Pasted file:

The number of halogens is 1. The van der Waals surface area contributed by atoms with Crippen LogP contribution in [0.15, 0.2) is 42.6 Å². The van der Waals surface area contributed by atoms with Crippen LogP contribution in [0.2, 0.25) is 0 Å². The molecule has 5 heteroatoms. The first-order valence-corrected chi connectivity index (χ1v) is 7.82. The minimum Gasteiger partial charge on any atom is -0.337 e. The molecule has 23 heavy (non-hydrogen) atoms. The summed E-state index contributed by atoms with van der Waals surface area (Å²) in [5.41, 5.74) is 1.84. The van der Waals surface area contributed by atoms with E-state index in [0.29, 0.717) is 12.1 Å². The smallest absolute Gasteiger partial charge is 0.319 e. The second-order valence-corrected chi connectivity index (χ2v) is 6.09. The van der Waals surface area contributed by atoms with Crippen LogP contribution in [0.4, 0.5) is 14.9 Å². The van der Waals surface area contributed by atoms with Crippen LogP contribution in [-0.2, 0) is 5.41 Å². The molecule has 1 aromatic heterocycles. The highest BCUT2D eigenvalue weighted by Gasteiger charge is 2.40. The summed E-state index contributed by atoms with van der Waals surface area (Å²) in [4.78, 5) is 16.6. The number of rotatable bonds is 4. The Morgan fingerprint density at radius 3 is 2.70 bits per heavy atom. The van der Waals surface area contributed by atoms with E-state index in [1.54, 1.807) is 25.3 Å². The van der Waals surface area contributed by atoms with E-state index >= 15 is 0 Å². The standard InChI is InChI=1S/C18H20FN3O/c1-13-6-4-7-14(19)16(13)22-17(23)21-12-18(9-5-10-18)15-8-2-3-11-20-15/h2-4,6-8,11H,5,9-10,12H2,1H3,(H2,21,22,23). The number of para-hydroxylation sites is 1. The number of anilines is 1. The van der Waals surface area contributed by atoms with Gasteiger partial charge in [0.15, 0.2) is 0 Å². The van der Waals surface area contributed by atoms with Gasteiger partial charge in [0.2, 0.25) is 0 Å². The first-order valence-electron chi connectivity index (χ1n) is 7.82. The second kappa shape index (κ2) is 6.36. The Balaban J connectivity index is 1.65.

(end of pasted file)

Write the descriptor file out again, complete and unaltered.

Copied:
The number of halogens is 1. The van der Waals surface area contributed by atoms with Crippen LogP contribution in [0.15, 0.2) is 42.6 Å². The van der Waals surface area contributed by atoms with Crippen LogP contribution in [0.2, 0.25) is 0 Å². The molecule has 5 heteroatoms. The first-order valence-corrected chi connectivity index (χ1v) is 7.82. The minimum Gasteiger partial charge on any atom is -0.337 e. The molecule has 23 heavy (non-hydrogen) atoms. The summed E-state index contributed by atoms with van der Waals surface area (Å²) in [5.41, 5.74) is 1.84. The van der Waals surface area contributed by atoms with E-state index in [0.29, 0.717) is 12.1 Å². The smallest absolute Gasteiger partial charge is 0.319 e. The second-order valence-corrected chi connectivity index (χ2v) is 6.09. The van der Waals surface area contributed by atoms with Crippen LogP contribution in [0.4, 0.5) is 14.9 Å². The van der Waals surface area contributed by atoms with Crippen LogP contribution in [-0.2, 0) is 5.41 Å². The molecule has 1 aromatic heterocycles. The highest BCUT2D eigenvalue weighted by Gasteiger charge is 2.40. The summed E-state index contributed by atoms with van der Waals surface area (Å²) in [4.78, 5) is 16.6. The number of rotatable bonds is 4. The Morgan fingerprint density at radius 3 is 2.70 bits per heavy atom. The van der Waals surface area contributed by atoms with E-state index in [1.54, 1.807) is 25.3 Å². The van der Waals surface area contributed by atoms with E-state index >= 15 is 0 Å². The standard InChI is InChI=1S/C18H20FN3O/c1-13-6-4-7-14(19)16(13)22-17(23)21-12-18(9-5-10-18)15-8-2-3-11-20-15/h2-4,6-8,11H,5,9-10,12H2,1H3,(H2,21,22,23). The number of para-hydroxylation sites is 1. The number of anilines is 1. The van der Waals surface area contributed by atoms with Gasteiger partial charge in [0.15, 0.2) is 0 Å². The van der Waals surface area contributed by atoms with Gasteiger partial charge in [0.2, 0.25) is 0 Å². The first-order valence-electron chi connectivity index (χ1n) is 7.82. The second kappa shape index (κ2) is 6.36. The Balaban J connectivity index is 1.65.